General Election 2017: Nearly half of UK non-voters would vote if they could do so online

 
Oliver Gill
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Voting turnout has declined in the UK since the Second World War (Source: Getty)

Millions of people will not vote in the General Election tomorrow.

But almost half of such people would be more inclined to do so if they were able to vote online, research released today suggests.

While the debate rages over security concerns of allowing people to vote online abroad, it is not an option in the UK.

But research prepared by Ofcom accredited advice website Cable.co.uk indicates 42 per cent of non-voters would pick a candidate if they could do it from the comfort of their own homes.

Read more: Here's what the parties are up to in the final hours of the election fight

There were 44.4m entries on the UK parliamentary register at the end of 2015. The turnout at the last election was 66 per cent, higher than post-war lows seen in 2001, but part of a trend of growing voter apathy when it comes to political elections.


(Source: UK political info)

Of those wondering whether or not to vote, 50 per cent said they were more likely to vote, according to today's research.

“It seems that if voting were made easier, more of us would do it. Makes sense, but it’s nevertheless somewhat shocking that so many with no plans to vote would do so if it saved them a short trip to the nearest polling station," said Dan Howdle, an analyst at Cable.co.uk.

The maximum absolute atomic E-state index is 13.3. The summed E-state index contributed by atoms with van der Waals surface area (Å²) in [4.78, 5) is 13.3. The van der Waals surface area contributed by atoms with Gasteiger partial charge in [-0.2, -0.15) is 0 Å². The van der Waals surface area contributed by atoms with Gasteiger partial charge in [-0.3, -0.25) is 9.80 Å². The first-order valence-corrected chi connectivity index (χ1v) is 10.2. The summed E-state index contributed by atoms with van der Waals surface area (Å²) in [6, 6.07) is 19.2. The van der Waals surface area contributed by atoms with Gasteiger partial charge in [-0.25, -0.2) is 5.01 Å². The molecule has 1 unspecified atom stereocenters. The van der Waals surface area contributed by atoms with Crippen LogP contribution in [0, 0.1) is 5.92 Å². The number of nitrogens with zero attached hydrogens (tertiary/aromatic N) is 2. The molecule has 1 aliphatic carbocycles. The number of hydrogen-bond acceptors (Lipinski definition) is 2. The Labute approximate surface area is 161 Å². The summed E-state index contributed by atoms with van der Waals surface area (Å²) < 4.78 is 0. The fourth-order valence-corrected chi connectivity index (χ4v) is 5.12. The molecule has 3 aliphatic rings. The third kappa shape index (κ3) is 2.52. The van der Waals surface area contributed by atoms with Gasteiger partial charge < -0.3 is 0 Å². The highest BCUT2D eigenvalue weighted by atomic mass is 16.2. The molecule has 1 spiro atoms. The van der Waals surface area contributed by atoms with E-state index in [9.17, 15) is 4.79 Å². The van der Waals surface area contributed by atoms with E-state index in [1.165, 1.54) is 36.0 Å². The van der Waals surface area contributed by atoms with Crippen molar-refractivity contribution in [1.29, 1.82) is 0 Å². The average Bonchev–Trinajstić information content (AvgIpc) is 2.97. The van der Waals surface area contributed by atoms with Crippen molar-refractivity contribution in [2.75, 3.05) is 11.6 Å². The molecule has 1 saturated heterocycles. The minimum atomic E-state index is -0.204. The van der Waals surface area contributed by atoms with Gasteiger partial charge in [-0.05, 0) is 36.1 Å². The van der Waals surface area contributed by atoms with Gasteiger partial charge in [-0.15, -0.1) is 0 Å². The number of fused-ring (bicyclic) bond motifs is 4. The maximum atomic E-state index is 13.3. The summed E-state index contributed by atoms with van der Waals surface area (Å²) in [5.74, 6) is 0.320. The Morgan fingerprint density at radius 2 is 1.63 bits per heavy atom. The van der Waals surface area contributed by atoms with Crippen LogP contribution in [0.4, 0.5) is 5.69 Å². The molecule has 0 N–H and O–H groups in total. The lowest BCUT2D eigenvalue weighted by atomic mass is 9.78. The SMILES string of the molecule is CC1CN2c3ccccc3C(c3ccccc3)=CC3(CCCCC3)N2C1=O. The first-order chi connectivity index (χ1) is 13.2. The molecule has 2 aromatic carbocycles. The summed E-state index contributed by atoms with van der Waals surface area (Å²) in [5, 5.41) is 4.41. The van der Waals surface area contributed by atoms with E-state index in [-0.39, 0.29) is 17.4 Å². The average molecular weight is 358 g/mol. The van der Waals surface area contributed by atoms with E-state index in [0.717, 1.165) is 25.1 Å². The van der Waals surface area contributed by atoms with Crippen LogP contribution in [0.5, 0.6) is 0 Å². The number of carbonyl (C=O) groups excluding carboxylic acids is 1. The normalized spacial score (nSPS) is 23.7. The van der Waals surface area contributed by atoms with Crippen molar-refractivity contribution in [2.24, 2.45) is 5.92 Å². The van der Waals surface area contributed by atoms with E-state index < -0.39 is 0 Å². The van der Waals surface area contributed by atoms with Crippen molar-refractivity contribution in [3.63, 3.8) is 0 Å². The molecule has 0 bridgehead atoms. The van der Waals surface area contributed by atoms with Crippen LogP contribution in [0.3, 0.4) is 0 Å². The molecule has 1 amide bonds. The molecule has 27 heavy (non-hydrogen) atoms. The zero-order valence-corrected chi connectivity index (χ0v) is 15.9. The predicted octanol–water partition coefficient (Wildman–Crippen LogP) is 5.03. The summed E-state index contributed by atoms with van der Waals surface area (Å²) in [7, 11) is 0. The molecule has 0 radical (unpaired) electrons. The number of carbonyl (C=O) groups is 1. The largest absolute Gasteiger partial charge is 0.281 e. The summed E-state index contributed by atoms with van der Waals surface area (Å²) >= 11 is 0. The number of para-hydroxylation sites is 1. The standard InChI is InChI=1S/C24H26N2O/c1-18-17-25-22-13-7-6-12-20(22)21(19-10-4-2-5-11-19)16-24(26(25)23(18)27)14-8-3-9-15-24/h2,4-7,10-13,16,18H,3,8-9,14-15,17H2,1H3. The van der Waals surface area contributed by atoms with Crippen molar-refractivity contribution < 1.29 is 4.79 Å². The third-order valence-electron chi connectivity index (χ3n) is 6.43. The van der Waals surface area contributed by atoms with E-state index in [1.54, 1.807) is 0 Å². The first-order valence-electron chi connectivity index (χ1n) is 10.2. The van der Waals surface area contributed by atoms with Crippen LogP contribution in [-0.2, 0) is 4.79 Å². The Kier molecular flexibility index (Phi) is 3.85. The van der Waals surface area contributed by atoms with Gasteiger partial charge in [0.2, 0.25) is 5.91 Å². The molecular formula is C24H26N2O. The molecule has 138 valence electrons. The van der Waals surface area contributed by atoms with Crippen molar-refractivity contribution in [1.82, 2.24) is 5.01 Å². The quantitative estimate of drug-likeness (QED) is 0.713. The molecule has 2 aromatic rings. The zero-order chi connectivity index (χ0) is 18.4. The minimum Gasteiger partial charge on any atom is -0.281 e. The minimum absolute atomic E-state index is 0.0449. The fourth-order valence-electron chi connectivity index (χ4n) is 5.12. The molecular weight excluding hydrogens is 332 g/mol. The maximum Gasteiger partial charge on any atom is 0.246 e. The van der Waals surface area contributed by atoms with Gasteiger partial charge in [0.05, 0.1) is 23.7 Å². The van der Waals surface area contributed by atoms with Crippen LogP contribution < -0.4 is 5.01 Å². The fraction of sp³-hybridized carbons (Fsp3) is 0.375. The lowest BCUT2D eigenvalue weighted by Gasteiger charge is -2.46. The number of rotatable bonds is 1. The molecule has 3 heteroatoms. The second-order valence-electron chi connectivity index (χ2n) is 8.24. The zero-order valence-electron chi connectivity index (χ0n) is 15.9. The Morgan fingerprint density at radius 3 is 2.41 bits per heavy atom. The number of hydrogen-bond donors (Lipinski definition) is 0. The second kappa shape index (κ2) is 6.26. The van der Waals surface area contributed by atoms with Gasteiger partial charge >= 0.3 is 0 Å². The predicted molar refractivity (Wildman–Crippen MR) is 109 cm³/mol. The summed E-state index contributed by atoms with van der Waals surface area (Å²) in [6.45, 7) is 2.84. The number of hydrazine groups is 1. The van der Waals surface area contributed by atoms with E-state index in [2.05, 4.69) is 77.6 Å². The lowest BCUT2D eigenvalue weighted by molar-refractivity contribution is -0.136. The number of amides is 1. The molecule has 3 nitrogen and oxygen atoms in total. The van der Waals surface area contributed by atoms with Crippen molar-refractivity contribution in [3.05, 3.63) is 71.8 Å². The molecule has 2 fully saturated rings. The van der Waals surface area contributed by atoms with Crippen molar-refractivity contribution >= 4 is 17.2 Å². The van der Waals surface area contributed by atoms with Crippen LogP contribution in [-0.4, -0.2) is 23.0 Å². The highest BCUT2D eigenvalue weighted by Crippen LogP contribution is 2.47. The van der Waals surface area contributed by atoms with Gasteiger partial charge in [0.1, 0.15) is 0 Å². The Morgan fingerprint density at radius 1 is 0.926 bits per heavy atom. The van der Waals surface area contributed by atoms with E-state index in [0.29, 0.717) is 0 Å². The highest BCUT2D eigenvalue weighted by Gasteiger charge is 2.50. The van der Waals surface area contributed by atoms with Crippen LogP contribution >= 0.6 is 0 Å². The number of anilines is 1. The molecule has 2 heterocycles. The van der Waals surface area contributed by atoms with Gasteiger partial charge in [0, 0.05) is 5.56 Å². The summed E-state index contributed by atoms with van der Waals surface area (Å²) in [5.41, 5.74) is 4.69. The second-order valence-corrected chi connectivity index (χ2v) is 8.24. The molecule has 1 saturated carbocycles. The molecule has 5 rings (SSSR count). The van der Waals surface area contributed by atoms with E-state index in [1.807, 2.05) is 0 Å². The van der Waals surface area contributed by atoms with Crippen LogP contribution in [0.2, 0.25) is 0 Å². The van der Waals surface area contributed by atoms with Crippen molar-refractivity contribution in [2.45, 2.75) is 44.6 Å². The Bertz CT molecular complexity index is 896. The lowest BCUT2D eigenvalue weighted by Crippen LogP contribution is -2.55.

Read more: General Election 2017: Everything you need to know about voting tomorrow

Estonia

Estonia has been an online voting trailblazer, allowing its citizens to vote remotely for over a decade. A third of European Parliament elections were cast online in 2014.

But other concerns persist, the Netherlands withdrew online voting in 2007 amid security concerns.

The introduction of online voting would make the least impact on 18 to 24 year-olds, with only 31 per cent of the near-2000 respondents in this age bracket saying online voting would make them more likely to vote.

Londoners were the biggest advocates for online voting. Some 68 per cent said they would be more likely to vote via the internet.

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